0 ( +0 / -0 )

To me the safety issue is of course a problem. But more than that, Japanese need to stop lying.

Lying is just too accepted in this culture. From family members, to friends, to work associates - the whole culture needs a revolution in the concept of telling the truth.

The fact that Japangal can say "All food is safe in Japan. Taiwan is being picky." shows exactly what I mean. False labelling is just disgusting, unethical, and ....it:s just plain lying.

Japanese of course will talk about how the food is safe. But, what I want Japanese to realise is that lying is wrong. It's just wrong.

Even if you don't care about morality - think about it. If people can say that food from Fukushima is from Kyushu, what else can they say. And if a Japanese woman can argue that there is nothing wrong with that, than sorry but I won't believe anything that Japangal says.

Because she might just lie, and think its okay.

5 ( +8 / -3 )

First of all, mislabeling of food products is appalling and those responsible should be dealt with accordingly. Secondly, Fukushima food is back to pre-3/11 levels and in this case there is nothing to worry about apart from terrible PR from people spreading unscientific scare stories.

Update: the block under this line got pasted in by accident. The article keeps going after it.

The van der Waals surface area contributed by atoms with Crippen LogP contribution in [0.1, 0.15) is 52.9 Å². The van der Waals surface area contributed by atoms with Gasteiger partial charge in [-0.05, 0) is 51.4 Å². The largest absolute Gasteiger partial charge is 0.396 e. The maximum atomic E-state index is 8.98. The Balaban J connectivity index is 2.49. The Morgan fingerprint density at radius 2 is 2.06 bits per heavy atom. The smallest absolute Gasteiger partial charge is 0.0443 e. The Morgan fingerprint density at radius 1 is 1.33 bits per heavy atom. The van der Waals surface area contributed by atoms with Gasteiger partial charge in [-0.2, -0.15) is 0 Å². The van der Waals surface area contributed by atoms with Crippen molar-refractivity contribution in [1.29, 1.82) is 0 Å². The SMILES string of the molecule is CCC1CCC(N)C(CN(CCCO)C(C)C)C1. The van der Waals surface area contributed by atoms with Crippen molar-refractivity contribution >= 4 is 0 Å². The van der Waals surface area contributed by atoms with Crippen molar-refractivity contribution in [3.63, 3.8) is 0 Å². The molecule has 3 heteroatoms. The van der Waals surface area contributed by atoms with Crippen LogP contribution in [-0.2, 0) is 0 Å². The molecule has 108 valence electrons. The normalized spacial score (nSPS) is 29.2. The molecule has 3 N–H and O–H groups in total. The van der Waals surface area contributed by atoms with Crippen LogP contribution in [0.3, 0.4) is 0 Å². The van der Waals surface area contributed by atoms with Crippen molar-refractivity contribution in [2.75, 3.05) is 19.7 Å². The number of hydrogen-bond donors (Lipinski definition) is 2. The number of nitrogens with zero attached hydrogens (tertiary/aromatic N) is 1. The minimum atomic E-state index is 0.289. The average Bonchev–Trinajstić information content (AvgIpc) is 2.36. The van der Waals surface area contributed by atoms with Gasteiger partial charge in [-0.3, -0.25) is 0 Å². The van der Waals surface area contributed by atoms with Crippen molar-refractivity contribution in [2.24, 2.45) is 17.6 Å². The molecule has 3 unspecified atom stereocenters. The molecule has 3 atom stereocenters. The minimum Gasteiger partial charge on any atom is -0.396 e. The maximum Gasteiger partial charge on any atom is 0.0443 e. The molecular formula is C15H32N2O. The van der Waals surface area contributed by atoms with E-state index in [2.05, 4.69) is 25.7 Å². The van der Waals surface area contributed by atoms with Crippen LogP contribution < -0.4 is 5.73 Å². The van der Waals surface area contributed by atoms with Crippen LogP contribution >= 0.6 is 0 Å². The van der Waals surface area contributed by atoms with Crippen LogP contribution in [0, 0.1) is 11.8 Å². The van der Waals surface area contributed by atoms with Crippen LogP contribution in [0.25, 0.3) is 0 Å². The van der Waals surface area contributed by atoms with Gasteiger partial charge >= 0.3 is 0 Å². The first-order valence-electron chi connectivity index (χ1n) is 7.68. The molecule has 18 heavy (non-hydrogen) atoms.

None of that makes mislabeling food products to be right though

-11 ( +2 / -13 )

@Carlos, there are so many variables, depends on what you will be eating and where.

7 ( +7 / -0 )

There are still many areas in Fukushima where people are unable to return to live or even grow food stuffs and while the food reaching the markets is declared safe the problems will remain for many more decades.

10 ( +14 / -4 )

If there is belief in labeling BS and radioactive cover up then those who advocate this and still remain in Japan are the biggest clowns.

-5 ( +0 / -6 )

We do our food shopping at the local markets in Okinawa. That way we know what we are getting.

Really? You think you know where your food comes from? A high percentage of "fresh" fruits and vegetables come fro other places besides Okinawa. Local produce costs more by far than imported produce. So you in effect are admitting to paying more for locally produced vegetables.

The average homemaker can not afford to pay the higher prices that local producers charge and pay less, by far, for imported food. Over 60% of food that Japanese purchase is imported.